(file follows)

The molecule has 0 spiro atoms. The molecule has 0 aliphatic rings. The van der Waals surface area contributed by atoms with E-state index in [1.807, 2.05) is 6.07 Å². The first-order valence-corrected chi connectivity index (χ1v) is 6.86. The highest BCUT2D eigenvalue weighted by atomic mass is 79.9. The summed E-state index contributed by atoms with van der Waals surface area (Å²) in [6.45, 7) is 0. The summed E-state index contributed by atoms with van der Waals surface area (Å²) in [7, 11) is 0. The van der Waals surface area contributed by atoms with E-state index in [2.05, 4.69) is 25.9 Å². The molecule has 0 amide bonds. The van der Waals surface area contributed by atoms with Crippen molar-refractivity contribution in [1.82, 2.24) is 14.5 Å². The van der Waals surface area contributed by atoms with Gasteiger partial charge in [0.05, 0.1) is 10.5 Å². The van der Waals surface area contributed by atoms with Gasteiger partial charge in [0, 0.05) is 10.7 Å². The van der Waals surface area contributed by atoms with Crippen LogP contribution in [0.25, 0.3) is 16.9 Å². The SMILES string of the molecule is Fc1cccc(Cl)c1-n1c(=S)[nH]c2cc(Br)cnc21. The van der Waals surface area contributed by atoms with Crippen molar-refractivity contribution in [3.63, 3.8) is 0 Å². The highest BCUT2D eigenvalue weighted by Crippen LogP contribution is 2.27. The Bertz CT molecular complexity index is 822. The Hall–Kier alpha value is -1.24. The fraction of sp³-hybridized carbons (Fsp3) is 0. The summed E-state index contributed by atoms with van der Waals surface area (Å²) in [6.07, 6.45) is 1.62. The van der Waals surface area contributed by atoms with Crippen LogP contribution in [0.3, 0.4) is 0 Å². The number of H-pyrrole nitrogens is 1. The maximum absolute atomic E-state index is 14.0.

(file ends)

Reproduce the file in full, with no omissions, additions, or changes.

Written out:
The molecule has 0 spiro atoms. The molecule has 0 aliphatic rings. The van der Waals surface area contributed by atoms with E-state index in [1.807, 2.05) is 6.07 Å². The first-order valence-corrected chi connectivity index (χ1v) is 6.86. The highest BCUT2D eigenvalue weighted by atomic mass is 79.9. The summed E-state index contributed by atoms with van der Waals surface area (Å²) in [6.45, 7) is 0. The summed E-state index contributed by atoms with van der Waals surface area (Å²) in [7, 11) is 0. The van der Waals surface area contributed by atoms with E-state index in [2.05, 4.69) is 25.9 Å². The molecule has 0 amide bonds. The van der Waals surface area contributed by atoms with Crippen molar-refractivity contribution in [1.82, 2.24) is 14.5 Å². The van der Waals surface area contributed by atoms with Gasteiger partial charge in [0.05, 0.1) is 10.5 Å². The van der Waals surface area contributed by atoms with Gasteiger partial charge in [0, 0.05) is 10.7 Å². The van der Waals surface area contributed by atoms with Crippen LogP contribution in [0.25, 0.3) is 16.9 Å². The SMILES string of the molecule is Fc1cccc(Cl)c1-n1c(=S)[nH]c2cc(Br)cnc21. The van der Waals surface area contributed by atoms with Crippen molar-refractivity contribution in [3.63, 3.8) is 0 Å². The highest BCUT2D eigenvalue weighted by Crippen LogP contribution is 2.27. The Bertz CT molecular complexity index is 822. The Hall–Kier alpha value is -1.24. The fraction of sp³-hybridized carbons (Fsp3) is 0. The summed E-state index contributed by atoms with van der Waals surface area (Å²) in [6.07, 6.45) is 1.62. The van der Waals surface area contributed by atoms with Crippen LogP contribution in [0.3, 0.4) is 0 Å². The number of H-pyrrole nitrogens is 1. The maximum absolute atomic E-state index is 14.0.